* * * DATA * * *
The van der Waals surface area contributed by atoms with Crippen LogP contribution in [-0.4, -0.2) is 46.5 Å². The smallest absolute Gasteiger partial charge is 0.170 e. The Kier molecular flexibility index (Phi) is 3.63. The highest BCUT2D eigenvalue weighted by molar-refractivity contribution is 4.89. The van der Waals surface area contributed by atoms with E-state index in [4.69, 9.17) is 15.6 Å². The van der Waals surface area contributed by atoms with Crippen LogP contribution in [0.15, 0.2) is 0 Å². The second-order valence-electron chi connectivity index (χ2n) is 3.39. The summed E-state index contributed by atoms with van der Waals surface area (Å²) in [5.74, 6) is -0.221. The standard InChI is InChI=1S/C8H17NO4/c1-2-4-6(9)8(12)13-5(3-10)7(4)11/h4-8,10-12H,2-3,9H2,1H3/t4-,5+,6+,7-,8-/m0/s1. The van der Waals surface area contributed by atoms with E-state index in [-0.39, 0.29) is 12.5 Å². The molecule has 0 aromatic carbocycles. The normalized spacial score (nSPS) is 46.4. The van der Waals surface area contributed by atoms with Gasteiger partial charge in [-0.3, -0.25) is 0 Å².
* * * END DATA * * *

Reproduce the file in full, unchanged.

The van der Waals surface area contributed by atoms with Crippen LogP contribution in [-0.4, -0.2) is 46.5 Å². The smallest absolute Gasteiger partial charge is 0.170 e. The Kier molecular flexibility index (Phi) is 3.63. The highest BCUT2D eigenvalue weighted by molar-refractivity contribution is 4.89. The van der Waals surface area contributed by atoms with E-state index in [4.69, 9.17) is 15.6 Å². The van der Waals surface area contributed by atoms with Crippen LogP contribution in [0.15, 0.2) is 0 Å². The second-order valence-electron chi connectivity index (χ2n) is 3.39. The summed E-state index contributed by atoms with van der Waals surface area (Å²) in [5.74, 6) is -0.221. The standard InChI is InChI=1S/C8H17NO4/c1-2-4-6(9)8(12)13-5(3-10)7(4)11/h4-8,10-12H,2-3,9H2,1H3/t4-,5+,6+,7-,8-/m0/s1. The van der Waals surface area contributed by atoms with E-state index in [-0.39, 0.29) is 12.5 Å². The molecule has 0 aromatic carbocycles. The normalized spacial score (nSPS) is 46.4. The van der Waals surface area contributed by atoms with Gasteiger partial charge in [-0.3, -0.25) is 0 Å².